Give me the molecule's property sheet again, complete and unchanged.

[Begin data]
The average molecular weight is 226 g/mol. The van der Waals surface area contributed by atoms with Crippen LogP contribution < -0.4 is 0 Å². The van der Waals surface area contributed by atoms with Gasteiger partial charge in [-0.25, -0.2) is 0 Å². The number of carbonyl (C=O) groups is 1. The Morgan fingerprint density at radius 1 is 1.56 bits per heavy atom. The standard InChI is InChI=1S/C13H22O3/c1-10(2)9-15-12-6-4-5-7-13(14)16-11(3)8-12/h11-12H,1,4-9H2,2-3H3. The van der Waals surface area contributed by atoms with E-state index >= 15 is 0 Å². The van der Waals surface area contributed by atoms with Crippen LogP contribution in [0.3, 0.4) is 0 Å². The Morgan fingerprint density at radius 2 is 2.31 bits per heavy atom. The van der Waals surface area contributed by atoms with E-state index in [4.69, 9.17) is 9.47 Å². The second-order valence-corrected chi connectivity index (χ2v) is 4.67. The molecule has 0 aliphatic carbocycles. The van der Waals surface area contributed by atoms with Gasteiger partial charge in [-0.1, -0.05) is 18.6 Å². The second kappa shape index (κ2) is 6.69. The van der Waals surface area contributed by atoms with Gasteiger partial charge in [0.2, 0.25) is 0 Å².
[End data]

The average molecular weight is 226 g/mol. The van der Waals surface area contributed by atoms with Crippen LogP contribution < -0.4 is 0 Å². The van der Waals surface area contributed by atoms with Gasteiger partial charge in [-0.25, -0.2) is 0 Å². The number of carbonyl (C=O) groups is 1. The Morgan fingerprint density at radius 1 is 1.56 bits per heavy atom. The standard InChI is InChI=1S/C13H22O3/c1-10(2)9-15-12-6-4-5-7-13(14)16-11(3)8-12/h11-12H,1,4-9H2,2-3H3. The van der Waals surface area contributed by atoms with E-state index >= 15 is 0 Å². The van der Waals surface area contributed by atoms with Crippen LogP contribution in [0.3, 0.4) is 0 Å². The Morgan fingerprint density at radius 2 is 2.31 bits per heavy atom. The van der Waals surface area contributed by atoms with E-state index in [4.69, 9.17) is 9.47 Å². The second-order valence-corrected chi connectivity index (χ2v) is 4.67. The molecule has 0 aliphatic carbocycles. The van der Waals surface area contributed by atoms with Gasteiger partial charge in [-0.1, -0.05) is 18.6 Å². The second kappa shape index (κ2) is 6.69. The van der Waals surface area contributed by atoms with Gasteiger partial charge in [0.2, 0.25) is 0 Å².